Pink is such a sweet color. When one thinks of pink, one often thinks of softness, of happiness. Pink often conjures up images of the color of sprinkles on a freshly baked cupcake, of the color of a young girl’s room. Yet pink has also emerged as a political color — the color of activism, victory, and voters.
Pink is widely known as the color of fighting breast cancer. In those fights, the pink ribbon is widely seen as an homage to the future — of a time when one won’t have to worry about breast cancer, because it will have been defeated. Pink is also the color of political power and grace. Don’t forget Hillary Clinton’s stunning pink suit.
And pink is also the color of voters — of the votes cast by Gays and Lesbians. This is called the pink vote. (It is also called the lavender vote.) The pink vote is most prevalent in Britain, yet it has spread to the united states. Millions united in pink. Millions joined against the GOP.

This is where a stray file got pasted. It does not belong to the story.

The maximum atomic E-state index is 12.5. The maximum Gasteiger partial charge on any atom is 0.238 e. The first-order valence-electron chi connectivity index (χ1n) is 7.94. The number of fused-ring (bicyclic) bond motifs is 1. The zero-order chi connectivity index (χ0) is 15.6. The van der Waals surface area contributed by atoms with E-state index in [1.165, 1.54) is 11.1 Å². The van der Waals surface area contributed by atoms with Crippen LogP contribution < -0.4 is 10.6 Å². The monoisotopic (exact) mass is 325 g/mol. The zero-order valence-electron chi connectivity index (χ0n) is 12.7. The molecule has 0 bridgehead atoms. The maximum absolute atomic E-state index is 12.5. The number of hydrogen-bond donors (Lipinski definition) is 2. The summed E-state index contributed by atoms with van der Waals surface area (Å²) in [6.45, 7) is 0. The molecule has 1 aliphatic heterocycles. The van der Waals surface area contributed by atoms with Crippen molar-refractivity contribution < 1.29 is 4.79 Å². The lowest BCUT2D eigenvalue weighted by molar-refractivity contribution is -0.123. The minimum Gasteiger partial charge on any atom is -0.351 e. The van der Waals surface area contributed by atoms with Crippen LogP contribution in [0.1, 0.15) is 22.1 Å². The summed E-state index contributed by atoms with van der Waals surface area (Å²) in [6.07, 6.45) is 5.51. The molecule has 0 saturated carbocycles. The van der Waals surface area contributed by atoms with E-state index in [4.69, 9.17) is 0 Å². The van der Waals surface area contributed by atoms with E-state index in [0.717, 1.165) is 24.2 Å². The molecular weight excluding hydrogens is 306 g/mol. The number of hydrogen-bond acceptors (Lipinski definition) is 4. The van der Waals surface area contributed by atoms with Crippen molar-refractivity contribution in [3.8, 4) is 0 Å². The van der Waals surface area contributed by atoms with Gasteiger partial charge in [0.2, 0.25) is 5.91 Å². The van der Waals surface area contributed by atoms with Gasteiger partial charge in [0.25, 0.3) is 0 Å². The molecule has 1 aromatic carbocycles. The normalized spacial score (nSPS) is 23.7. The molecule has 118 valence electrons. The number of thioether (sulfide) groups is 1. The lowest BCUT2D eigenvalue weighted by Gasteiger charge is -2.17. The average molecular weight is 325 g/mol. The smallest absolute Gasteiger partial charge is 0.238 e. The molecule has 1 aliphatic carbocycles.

And the GOP would be wise to listen. Because the pink vote is now considered a voting BLOC. And they will have significant influence at the voting booths. And the pink vote is getting mighty pissed at the underhanded tricks Republicans are attempting to play.
In Florida, Desantis is trying to expand his repulsive “don’t say Gay” law.
Also, all over this country, republicans are passing bills, particularly in red states, to forbid drag shows, prohibit classrooms from even saying the word “GAY,” and trying to stop gender-transition treatments.
And if anyone stands against them? They call said person an insurrectionist and try to ban them from speaking. We’ve seen that just these last few weeks in Montana and Tennessee.
But the GOP should wise up. Because people are getting angrier and angrier at them. And the pink vote isn’t playing. They’re serious, and most of them are damned pissed at the GOP for sticking their busybody noses where they don’t belong.